Things didn't start out so great when DuPont (NYSE:DD) decided to let certain specialty chemical manufacturing operations fly under their own flag as Chemours Co. (NYSE:CC) in mid-2015. The stock debuted near $20 per share, but within months was under $5 per share.

Yet, roughly 18 months after setting all-time lows, Chemours Co. stock is trading near all-time highs of about $45 per share -- and for good reason. With one huge cloud of uncertainty seemingly removed and growth returning to its largest business segment, should investors consider buying the stock at the high?

Chart of a stock hitting a high point.

Image source: Getty Images.

The case for buying

Stocks that rise 800% in 18 months usually do so for one of two reasons: 1. wild speculation, or 2. real-world catalysts. Luckily for shareholders of Chemours, the latter seems to have been a more dominant driving force since early 2016.

What happened? The stock gradually climbed closer to its IPO price throughout 2016 until the U.S. presidential election in November. The surprise result boosted shares for the simple reason that the biggest obstacle and source of uncertainty facing Chemours Co. was a class action lawsuit over toxic pollutants it dumped into waterways while manufacturing certain fluoropolymer products (such as Teflon) when it was still DuPont.

Simply put, Wall Street figured a deregulation-friendly administration sounded better than any alternative. The good news is it never came to that, as the case was settled for $670 million in early 2017. The better news is DuPont agreed to split the liability after long contesting it was up to Chemours Co. to figure out a solution.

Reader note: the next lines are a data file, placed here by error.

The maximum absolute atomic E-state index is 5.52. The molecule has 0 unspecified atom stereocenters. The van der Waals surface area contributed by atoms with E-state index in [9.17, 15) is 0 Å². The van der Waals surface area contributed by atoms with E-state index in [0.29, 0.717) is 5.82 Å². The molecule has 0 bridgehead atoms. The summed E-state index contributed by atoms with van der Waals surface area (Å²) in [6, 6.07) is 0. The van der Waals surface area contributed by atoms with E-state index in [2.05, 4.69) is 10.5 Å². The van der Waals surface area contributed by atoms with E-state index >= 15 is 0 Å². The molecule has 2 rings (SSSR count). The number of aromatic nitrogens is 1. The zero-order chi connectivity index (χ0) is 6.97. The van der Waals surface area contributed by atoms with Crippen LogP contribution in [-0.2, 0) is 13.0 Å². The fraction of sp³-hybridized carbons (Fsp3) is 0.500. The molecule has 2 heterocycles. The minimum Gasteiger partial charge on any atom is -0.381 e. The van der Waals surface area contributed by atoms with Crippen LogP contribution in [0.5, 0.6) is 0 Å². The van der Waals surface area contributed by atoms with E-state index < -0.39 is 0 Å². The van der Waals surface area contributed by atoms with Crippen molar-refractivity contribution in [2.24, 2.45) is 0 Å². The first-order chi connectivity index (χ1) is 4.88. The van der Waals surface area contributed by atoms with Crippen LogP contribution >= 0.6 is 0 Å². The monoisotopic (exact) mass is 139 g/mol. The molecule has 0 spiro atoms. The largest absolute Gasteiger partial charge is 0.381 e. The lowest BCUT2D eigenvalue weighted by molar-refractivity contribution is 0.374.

That single event removed any and all reservations Wall Street had about the stock, which has been setting new all-time highs with regularity this year.

CC Chart

CC data by YCharts.

To be fair, the optimism has gotten a little out of hand measured purely on the performance of the past 12 months. The stock now trades at a 79 times trailing earnings and 23 times book value (more on that below). However, the optimism is representative of where Wall Street analysts see the business heading. Chemours Co. stock is trading at just 11.2 times earnings expectations for the next 12 months. 

The latter valuation looks much more palatable and more in line with other chemical manufacturing stocks, but is it supported by growth in the business? Judging by performance in the first quarter of 2017, analysts may be onto something.


Q1 2017

Q1 2016

Change (YOY)

Titanium technologies revenue

$646 million

$521 million


Fluoroproducts revenue

$652 million

$531 million


Chemical solutions revenue

$139 million

$245 million


Titanium technologies adjusted EBITDA

$159 million

$54 million


Fluoroproducts adjusted EBITDA

$155 million

$85 million


Chemical solutions adjusted EBITDA

$12 million

$10 million


Data source: SEC filings.

All three of the company's business segments are returning to healthy profitability, while the two largest -- titanium technologies and fluoroproducts -- are doing particularly well on the income statement. Things may just be getting started.

Chemours Co. is well-positioned to ride a price recovery that has been years in the making for titanium dioxide pigments, for which it's the largest global producer at 1.25 million metric tons of annual production capacity. Selling prices suffered mightily in the years leading up to and immediately following its launch as a separate entity from DuPont. The weakness no doubt made it easier for the parent company to kick it from the nest in mid-2015, but the spinoff may get the last laugh.